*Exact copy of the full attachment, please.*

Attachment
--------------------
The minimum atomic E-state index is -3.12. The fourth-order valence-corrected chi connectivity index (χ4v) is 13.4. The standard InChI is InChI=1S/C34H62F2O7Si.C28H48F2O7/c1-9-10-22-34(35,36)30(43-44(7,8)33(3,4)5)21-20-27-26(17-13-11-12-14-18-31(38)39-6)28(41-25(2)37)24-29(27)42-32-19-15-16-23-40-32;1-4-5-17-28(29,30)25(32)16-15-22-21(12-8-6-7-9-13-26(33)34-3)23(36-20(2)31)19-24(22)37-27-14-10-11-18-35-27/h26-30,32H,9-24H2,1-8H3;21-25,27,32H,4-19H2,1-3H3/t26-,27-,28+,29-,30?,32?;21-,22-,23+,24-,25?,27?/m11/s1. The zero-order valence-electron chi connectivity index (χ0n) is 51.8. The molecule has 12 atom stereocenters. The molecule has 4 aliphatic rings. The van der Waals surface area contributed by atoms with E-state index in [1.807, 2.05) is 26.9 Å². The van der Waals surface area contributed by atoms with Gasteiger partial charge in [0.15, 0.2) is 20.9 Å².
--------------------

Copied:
The minimum atomic E-state index is -3.12. The fourth-order valence-corrected chi connectivity index (χ4v) is 13.4. The standard InChI is InChI=1S/C34H62F2O7Si.C28H48F2O7/c1-9-10-22-34(35,36)30(43-44(7,8)33(3,4)5)21-20-27-26(17-13-11-12-14-18-31(38)39-6)28(41-25(2)37)24-29(27)42-32-19-15-16-23-40-32;1-4-5-17-28(29,30)25(32)16-15-22-21(12-8-6-7-9-13-26(33)34-3)23(36-20(2)31)19-24(22)37-27-14-10-11-18-35-27/h26-30,32H,9-24H2,1-8H3;21-25,27,32H,4-19H2,1-3H3/t26-,27-,28+,29-,30?,32?;21-,22-,23+,24-,25?,27?/m11/s1. The zero-order valence-electron chi connectivity index (χ0n) is 51.8. The molecule has 12 atom stereocenters. The molecule has 4 aliphatic rings. The van der Waals surface area contributed by atoms with E-state index in [1.807, 2.05) is 26.9 Å². The van der Waals surface area contributed by atoms with Gasteiger partial charge in [0.15, 0.2) is 20.9 Å².